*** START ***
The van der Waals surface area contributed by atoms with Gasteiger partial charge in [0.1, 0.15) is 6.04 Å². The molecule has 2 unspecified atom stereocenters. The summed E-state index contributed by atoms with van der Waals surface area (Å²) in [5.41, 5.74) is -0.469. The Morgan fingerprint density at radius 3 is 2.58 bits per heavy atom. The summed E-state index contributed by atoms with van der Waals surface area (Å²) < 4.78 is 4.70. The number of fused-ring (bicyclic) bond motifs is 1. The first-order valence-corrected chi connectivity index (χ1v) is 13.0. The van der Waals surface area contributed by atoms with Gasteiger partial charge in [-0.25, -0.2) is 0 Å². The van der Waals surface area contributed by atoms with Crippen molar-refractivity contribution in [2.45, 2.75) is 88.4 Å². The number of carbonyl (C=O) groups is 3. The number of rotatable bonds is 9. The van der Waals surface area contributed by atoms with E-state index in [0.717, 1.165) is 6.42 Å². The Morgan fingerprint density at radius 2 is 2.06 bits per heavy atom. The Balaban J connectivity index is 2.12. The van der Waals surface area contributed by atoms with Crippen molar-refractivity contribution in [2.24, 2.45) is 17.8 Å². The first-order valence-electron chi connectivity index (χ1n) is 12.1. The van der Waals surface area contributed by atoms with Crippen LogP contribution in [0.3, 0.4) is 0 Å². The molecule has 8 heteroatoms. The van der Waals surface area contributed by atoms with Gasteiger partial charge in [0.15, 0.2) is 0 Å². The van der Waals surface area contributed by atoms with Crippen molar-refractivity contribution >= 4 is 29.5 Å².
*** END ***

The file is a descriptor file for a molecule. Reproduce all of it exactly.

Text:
The van der Waals surface area contributed by atoms with Gasteiger partial charge in [0.1, 0.15) is 6.04 Å². The molecule has 2 unspecified atom stereocenters. The summed E-state index contributed by atoms with van der Waals surface area (Å²) in [5.41, 5.74) is -0.469. The Morgan fingerprint density at radius 3 is 2.58 bits per heavy atom. The summed E-state index contributed by atoms with van der Waals surface area (Å²) < 4.78 is 4.70. The number of fused-ring (bicyclic) bond motifs is 1. The first-order valence-corrected chi connectivity index (χ1v) is 13.0. The van der Waals surface area contributed by atoms with Gasteiger partial charge in [-0.25, -0.2) is 0 Å². The van der Waals surface area contributed by atoms with Crippen molar-refractivity contribution in [2.45, 2.75) is 88.4 Å². The number of carbonyl (C=O) groups is 3. The number of rotatable bonds is 9. The van der Waals surface area contributed by atoms with E-state index in [0.717, 1.165) is 6.42 Å². The Morgan fingerprint density at radius 2 is 2.06 bits per heavy atom. The Balaban J connectivity index is 2.12. The van der Waals surface area contributed by atoms with Crippen molar-refractivity contribution in [2.24, 2.45) is 17.8 Å². The first-order valence-electron chi connectivity index (χ1n) is 12.1. The van der Waals surface area contributed by atoms with Crippen LogP contribution in [0.3, 0.4) is 0 Å². The molecule has 8 heteroatoms. The van der Waals surface area contributed by atoms with Gasteiger partial charge in [0.15, 0.2) is 0 Å². The van der Waals surface area contributed by atoms with Crippen molar-refractivity contribution >= 4 is 29.5 Å².